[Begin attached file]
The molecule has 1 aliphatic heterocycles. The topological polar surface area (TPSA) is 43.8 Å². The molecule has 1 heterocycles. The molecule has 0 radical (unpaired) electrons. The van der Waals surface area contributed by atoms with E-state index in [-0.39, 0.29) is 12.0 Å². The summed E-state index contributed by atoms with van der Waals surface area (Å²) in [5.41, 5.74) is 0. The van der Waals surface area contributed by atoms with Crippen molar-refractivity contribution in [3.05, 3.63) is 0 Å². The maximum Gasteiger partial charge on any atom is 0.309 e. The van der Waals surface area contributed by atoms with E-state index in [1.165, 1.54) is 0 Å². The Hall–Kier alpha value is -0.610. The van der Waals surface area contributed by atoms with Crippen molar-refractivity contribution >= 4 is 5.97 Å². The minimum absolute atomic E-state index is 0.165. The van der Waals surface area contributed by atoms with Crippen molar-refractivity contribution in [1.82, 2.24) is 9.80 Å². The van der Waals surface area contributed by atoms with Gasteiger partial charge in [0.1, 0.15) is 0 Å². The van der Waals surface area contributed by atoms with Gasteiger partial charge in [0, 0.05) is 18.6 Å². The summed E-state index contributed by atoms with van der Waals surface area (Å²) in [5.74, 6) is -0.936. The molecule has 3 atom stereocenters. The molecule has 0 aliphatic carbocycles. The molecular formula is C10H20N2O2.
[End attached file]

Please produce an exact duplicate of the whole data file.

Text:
The molecule has 1 aliphatic heterocycles. The topological polar surface area (TPSA) is 43.8 Å². The molecule has 1 heterocycles. The molecule has 0 radical (unpaired) electrons. The van der Waals surface area contributed by atoms with E-state index in [-0.39, 0.29) is 12.0 Å². The summed E-state index contributed by atoms with van der Waals surface area (Å²) in [5.41, 5.74) is 0. The van der Waals surface area contributed by atoms with Crippen molar-refractivity contribution in [3.05, 3.63) is 0 Å². The maximum Gasteiger partial charge on any atom is 0.309 e. The van der Waals surface area contributed by atoms with E-state index in [1.165, 1.54) is 0 Å². The Hall–Kier alpha value is -0.610. The van der Waals surface area contributed by atoms with Crippen molar-refractivity contribution >= 4 is 5.97 Å². The minimum absolute atomic E-state index is 0.165. The van der Waals surface area contributed by atoms with Crippen molar-refractivity contribution in [1.82, 2.24) is 9.80 Å². The van der Waals surface area contributed by atoms with Gasteiger partial charge in [0.1, 0.15) is 0 Å². The van der Waals surface area contributed by atoms with Gasteiger partial charge in [0, 0.05) is 18.6 Å². The summed E-state index contributed by atoms with van der Waals surface area (Å²) in [5.74, 6) is -0.936. The molecule has 3 atom stereocenters. The molecule has 0 aliphatic carbocycles. The molecular formula is C10H20N2O2.